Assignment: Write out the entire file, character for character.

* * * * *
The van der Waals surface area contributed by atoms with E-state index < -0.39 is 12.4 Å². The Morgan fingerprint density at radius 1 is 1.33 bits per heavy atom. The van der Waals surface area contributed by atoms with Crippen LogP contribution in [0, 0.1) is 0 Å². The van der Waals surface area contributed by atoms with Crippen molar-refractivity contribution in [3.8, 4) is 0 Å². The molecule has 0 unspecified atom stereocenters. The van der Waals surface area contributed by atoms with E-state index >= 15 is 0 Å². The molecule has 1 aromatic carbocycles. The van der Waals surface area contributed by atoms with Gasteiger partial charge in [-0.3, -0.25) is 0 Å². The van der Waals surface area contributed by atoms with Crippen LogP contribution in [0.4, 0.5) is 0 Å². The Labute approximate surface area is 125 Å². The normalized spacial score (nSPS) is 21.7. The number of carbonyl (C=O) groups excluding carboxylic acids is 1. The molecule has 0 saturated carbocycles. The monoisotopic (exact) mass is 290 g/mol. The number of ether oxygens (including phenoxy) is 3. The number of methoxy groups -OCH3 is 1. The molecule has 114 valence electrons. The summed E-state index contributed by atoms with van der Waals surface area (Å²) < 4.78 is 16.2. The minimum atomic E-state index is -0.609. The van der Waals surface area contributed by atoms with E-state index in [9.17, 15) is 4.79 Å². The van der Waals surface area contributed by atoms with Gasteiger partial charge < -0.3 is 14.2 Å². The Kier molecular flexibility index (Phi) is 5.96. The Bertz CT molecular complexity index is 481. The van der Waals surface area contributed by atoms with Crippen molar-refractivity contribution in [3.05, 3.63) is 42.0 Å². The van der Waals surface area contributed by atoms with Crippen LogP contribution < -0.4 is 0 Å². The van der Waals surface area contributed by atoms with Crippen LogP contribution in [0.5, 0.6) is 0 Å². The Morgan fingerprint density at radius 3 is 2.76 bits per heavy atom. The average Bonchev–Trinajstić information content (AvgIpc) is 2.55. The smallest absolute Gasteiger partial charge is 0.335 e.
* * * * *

The van der Waals surface area contributed by atoms with E-state index < -0.39 is 12.4 Å². The Morgan fingerprint density at radius 1 is 1.33 bits per heavy atom. The van der Waals surface area contributed by atoms with Crippen LogP contribution in [0, 0.1) is 0 Å². The van der Waals surface area contributed by atoms with Crippen molar-refractivity contribution in [3.8, 4) is 0 Å². The molecule has 0 unspecified atom stereocenters. The van der Waals surface area contributed by atoms with E-state index >= 15 is 0 Å². The molecule has 1 aromatic carbocycles. The van der Waals surface area contributed by atoms with Gasteiger partial charge in [-0.3, -0.25) is 0 Å². The van der Waals surface area contributed by atoms with Crippen LogP contribution in [0.4, 0.5) is 0 Å². The Labute approximate surface area is 125 Å². The normalized spacial score (nSPS) is 21.7. The number of carbonyl (C=O) groups excluding carboxylic acids is 1. The molecule has 0 saturated carbocycles. The monoisotopic (exact) mass is 290 g/mol. The number of ether oxygens (including phenoxy) is 3. The number of methoxy groups -OCH3 is 1. The molecule has 114 valence electrons. The summed E-state index contributed by atoms with van der Waals surface area (Å²) < 4.78 is 16.2. The minimum atomic E-state index is -0.609. The van der Waals surface area contributed by atoms with E-state index in [9.17, 15) is 4.79 Å². The van der Waals surface area contributed by atoms with Gasteiger partial charge < -0.3 is 14.2 Å². The Kier molecular flexibility index (Phi) is 5.96. The Bertz CT molecular complexity index is 481. The van der Waals surface area contributed by atoms with Crippen molar-refractivity contribution in [3.05, 3.63) is 42.0 Å². The van der Waals surface area contributed by atoms with Crippen LogP contribution < -0.4 is 0 Å². The van der Waals surface area contributed by atoms with Crippen LogP contribution in [0.5, 0.6) is 0 Å². The Morgan fingerprint density at radius 3 is 2.76 bits per heavy atom. The average Bonchev–Trinajstić information content (AvgIpc) is 2.55. The smallest absolute Gasteiger partial charge is 0.335 e.